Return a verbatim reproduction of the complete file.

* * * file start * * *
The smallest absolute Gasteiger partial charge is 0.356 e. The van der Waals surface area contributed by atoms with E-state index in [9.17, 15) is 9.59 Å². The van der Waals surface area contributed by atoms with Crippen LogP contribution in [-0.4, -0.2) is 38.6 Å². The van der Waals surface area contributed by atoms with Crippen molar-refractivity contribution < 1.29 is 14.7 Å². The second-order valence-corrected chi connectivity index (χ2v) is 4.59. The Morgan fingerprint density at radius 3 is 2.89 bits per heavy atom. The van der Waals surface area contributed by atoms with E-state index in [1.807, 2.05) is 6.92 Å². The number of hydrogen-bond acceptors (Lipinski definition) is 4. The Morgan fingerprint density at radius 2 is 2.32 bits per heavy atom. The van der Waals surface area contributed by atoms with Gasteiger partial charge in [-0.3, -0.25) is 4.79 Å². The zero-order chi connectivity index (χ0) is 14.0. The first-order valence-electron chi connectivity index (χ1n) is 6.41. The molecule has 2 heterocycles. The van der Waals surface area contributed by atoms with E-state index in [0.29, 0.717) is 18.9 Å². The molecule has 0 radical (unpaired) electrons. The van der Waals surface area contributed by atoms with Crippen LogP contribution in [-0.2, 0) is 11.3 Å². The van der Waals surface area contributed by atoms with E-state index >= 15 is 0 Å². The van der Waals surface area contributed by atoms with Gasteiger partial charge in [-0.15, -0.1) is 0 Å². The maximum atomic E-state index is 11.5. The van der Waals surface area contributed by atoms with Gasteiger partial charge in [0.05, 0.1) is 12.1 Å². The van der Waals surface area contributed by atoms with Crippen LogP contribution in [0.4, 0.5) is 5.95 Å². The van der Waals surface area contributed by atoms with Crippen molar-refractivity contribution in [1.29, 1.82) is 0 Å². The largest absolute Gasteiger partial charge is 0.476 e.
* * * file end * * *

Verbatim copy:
The smallest absolute Gasteiger partial charge is 0.356 e. The van der Waals surface area contributed by atoms with E-state index in [9.17, 15) is 9.59 Å². The van der Waals surface area contributed by atoms with Crippen LogP contribution in [-0.4, -0.2) is 38.6 Å². The van der Waals surface area contributed by atoms with Crippen molar-refractivity contribution < 1.29 is 14.7 Å². The second-order valence-corrected chi connectivity index (χ2v) is 4.59. The Morgan fingerprint density at radius 3 is 2.89 bits per heavy atom. The van der Waals surface area contributed by atoms with E-state index in [1.807, 2.05) is 6.92 Å². The number of hydrogen-bond acceptors (Lipinski definition) is 4. The Morgan fingerprint density at radius 2 is 2.32 bits per heavy atom. The van der Waals surface area contributed by atoms with Gasteiger partial charge in [-0.3, -0.25) is 4.79 Å². The zero-order chi connectivity index (χ0) is 14.0. The first-order valence-electron chi connectivity index (χ1n) is 6.41. The molecule has 2 heterocycles. The van der Waals surface area contributed by atoms with E-state index in [0.29, 0.717) is 18.9 Å². The molecule has 0 radical (unpaired) electrons. The van der Waals surface area contributed by atoms with Crippen LogP contribution in [-0.2, 0) is 11.3 Å². The van der Waals surface area contributed by atoms with E-state index >= 15 is 0 Å². The van der Waals surface area contributed by atoms with Gasteiger partial charge in [-0.15, -0.1) is 0 Å². The maximum atomic E-state index is 11.5. The van der Waals surface area contributed by atoms with Gasteiger partial charge in [0.05, 0.1) is 12.1 Å². The van der Waals surface area contributed by atoms with Crippen LogP contribution in [0.4, 0.5) is 5.95 Å². The van der Waals surface area contributed by atoms with Crippen molar-refractivity contribution in [1.29, 1.82) is 0 Å². The largest absolute Gasteiger partial charge is 0.476 e.